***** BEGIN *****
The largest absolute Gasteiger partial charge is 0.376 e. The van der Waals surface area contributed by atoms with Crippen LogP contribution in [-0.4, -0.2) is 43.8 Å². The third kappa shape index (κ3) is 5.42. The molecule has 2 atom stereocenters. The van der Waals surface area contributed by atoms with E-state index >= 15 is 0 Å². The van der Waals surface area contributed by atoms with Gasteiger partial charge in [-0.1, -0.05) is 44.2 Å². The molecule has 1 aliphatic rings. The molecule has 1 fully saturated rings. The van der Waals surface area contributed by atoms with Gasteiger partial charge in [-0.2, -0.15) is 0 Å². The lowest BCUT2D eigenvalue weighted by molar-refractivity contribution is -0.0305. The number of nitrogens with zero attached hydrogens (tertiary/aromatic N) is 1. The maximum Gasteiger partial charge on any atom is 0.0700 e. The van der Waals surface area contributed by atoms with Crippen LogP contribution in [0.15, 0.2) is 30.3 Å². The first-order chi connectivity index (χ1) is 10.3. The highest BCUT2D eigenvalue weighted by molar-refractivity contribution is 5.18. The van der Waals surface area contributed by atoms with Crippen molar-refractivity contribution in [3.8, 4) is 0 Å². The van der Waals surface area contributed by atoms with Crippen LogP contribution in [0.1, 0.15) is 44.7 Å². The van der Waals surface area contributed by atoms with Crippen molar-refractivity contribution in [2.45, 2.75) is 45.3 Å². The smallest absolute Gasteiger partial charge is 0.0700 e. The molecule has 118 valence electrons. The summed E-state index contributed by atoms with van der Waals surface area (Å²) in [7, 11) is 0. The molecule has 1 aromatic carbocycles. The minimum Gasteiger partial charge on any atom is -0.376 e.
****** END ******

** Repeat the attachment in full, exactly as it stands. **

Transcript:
The largest absolute Gasteiger partial charge is 0.376 e. The van der Waals surface area contributed by atoms with Crippen LogP contribution in [-0.4, -0.2) is 43.8 Å². The third kappa shape index (κ3) is 5.42. The molecule has 2 atom stereocenters. The van der Waals surface area contributed by atoms with E-state index >= 15 is 0 Å². The van der Waals surface area contributed by atoms with Gasteiger partial charge in [-0.1, -0.05) is 44.2 Å². The molecule has 1 aliphatic rings. The molecule has 1 fully saturated rings. The van der Waals surface area contributed by atoms with Gasteiger partial charge in [-0.2, -0.15) is 0 Å². The lowest BCUT2D eigenvalue weighted by molar-refractivity contribution is -0.0305. The number of nitrogens with zero attached hydrogens (tertiary/aromatic N) is 1. The maximum Gasteiger partial charge on any atom is 0.0700 e. The van der Waals surface area contributed by atoms with Crippen LogP contribution in [0.15, 0.2) is 30.3 Å². The first-order chi connectivity index (χ1) is 10.3. The highest BCUT2D eigenvalue weighted by molar-refractivity contribution is 5.18. The van der Waals surface area contributed by atoms with Crippen molar-refractivity contribution in [3.8, 4) is 0 Å². The van der Waals surface area contributed by atoms with Crippen LogP contribution in [0.1, 0.15) is 44.7 Å². The van der Waals surface area contributed by atoms with Crippen molar-refractivity contribution in [2.45, 2.75) is 45.3 Å². The smallest absolute Gasteiger partial charge is 0.0700 e. The molecule has 118 valence electrons. The summed E-state index contributed by atoms with van der Waals surface area (Å²) in [7, 11) is 0. The molecule has 1 aromatic carbocycles. The minimum Gasteiger partial charge on any atom is -0.376 e.